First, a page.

On Slate Mountain in eastern Eldorado County, during a backpacking trip at about 4000 feet I find two blackberry species -- species from Europe growing as a weed in America's disturbed areas. One is often known as the Himalayan Blackberry, despite its European ancestry. If you Google "Himalayan Blackberry" you'll find more websites describing techniques for removing it as a noxious weed than praising it. It's RUBUS DISCOLOR, seen at http://ww1.clunet.edu/wf/chap/flowers/fwr-989.htm
This is the same species I wrote about last September when I gushed "I have never enjoyed such wonderful blackberry picking!" And it's true: Its abundant berries are delicious.
The species is easily distinguishable from our natives in that usually its flowers and fruits number over ten per cluster (natives usually have less than ten), its canes scramble up to 40 feet over bushes and into trees (much longer than native canes), and the fruits ripen far later in the season than those of our native species.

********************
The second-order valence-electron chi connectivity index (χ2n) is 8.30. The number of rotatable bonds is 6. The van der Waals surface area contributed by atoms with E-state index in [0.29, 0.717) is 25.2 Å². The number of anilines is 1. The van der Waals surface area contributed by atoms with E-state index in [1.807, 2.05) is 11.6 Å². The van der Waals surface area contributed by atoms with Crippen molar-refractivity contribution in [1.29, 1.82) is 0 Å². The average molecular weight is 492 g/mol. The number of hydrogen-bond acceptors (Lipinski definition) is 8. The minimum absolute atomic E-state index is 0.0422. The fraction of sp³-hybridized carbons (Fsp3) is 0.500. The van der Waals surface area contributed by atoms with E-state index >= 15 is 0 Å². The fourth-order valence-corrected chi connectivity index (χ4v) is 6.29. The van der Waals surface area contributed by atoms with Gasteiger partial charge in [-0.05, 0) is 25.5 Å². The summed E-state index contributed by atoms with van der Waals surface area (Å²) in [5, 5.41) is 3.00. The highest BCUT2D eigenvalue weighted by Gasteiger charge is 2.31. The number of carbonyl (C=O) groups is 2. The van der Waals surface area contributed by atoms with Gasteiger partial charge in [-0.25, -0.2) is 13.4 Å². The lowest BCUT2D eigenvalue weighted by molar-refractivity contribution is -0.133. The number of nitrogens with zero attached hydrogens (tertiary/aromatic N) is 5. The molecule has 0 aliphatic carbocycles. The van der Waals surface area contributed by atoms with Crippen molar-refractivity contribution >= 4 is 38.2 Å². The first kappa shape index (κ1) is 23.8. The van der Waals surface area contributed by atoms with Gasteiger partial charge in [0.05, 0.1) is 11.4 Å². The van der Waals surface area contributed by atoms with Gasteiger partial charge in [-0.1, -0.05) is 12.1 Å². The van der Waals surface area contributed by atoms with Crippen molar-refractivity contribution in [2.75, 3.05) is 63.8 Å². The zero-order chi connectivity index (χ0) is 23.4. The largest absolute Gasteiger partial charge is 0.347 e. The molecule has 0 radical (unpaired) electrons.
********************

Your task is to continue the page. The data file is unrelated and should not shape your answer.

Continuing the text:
The second-most commonly encountered blackberry species seen during my walk likewise was a European invasive, and likewise very different from our native species. Mainly, its leaves were twice-compound, not once-divided into three or five leaflets like our natives, plus the leaflets were deeply cut, or "lacerate," as the botanists say. One English name for it is Evergreen Blackberry. It's RUBUS LACINIATUS and you can see its unblackberrylike leaves at http://www.cnr.vt.edu/dendro/dendrology/syllabus/factsheet.cfm?ID=251
The Evergreen Blackberry didn't seem to be doing anyone any good, but I'm still impressed with the Himalayan Blackberry. Could it be that sometimes, rarely, these invasives aren't so bad? If someone out there has further insight I'd be glad to hear from them.